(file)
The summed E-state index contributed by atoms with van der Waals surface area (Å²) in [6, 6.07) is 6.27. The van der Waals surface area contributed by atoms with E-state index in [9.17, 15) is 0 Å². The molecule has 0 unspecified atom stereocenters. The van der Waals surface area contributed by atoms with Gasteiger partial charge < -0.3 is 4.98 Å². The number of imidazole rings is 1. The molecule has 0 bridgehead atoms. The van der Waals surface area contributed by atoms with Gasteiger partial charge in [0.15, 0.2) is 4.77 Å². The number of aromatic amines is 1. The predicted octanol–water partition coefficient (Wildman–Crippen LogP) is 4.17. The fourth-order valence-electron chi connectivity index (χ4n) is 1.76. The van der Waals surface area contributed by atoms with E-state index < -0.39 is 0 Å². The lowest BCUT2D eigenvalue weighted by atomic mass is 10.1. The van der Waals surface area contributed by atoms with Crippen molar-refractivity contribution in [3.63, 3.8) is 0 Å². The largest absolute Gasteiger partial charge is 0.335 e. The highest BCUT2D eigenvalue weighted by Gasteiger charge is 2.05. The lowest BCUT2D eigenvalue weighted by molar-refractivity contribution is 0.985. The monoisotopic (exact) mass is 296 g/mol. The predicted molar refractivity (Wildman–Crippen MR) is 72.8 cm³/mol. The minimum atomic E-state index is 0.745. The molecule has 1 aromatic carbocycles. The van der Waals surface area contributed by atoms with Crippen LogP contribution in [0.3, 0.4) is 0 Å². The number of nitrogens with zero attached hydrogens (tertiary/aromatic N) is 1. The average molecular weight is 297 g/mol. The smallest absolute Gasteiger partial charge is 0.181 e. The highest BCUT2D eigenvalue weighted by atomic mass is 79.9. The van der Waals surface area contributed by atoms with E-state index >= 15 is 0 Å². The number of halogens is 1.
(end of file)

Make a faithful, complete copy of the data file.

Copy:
The summed E-state index contributed by atoms with van der Waals surface area (Å²) in [6, 6.07) is 6.27. The van der Waals surface area contributed by atoms with E-state index in [9.17, 15) is 0 Å². The molecule has 0 unspecified atom stereocenters. The van der Waals surface area contributed by atoms with Gasteiger partial charge < -0.3 is 4.98 Å². The number of imidazole rings is 1. The molecule has 0 bridgehead atoms. The van der Waals surface area contributed by atoms with Gasteiger partial charge in [0.15, 0.2) is 4.77 Å². The number of aromatic amines is 1. The predicted octanol–water partition coefficient (Wildman–Crippen LogP) is 4.17. The fourth-order valence-electron chi connectivity index (χ4n) is 1.76. The van der Waals surface area contributed by atoms with E-state index < -0.39 is 0 Å². The lowest BCUT2D eigenvalue weighted by atomic mass is 10.1. The van der Waals surface area contributed by atoms with Crippen molar-refractivity contribution in [3.63, 3.8) is 0 Å². The largest absolute Gasteiger partial charge is 0.335 e. The highest BCUT2D eigenvalue weighted by Gasteiger charge is 2.05. The lowest BCUT2D eigenvalue weighted by molar-refractivity contribution is 0.985. The monoisotopic (exact) mass is 296 g/mol. The predicted molar refractivity (Wildman–Crippen MR) is 72.8 cm³/mol. The minimum atomic E-state index is 0.745. The molecule has 1 aromatic carbocycles. The van der Waals surface area contributed by atoms with Crippen LogP contribution in [0.3, 0.4) is 0 Å². The number of nitrogens with zero attached hydrogens (tertiary/aromatic N) is 1. The average molecular weight is 297 g/mol. The smallest absolute Gasteiger partial charge is 0.181 e. The highest BCUT2D eigenvalue weighted by atomic mass is 79.9. The van der Waals surface area contributed by atoms with E-state index >= 15 is 0 Å². The number of halogens is 1.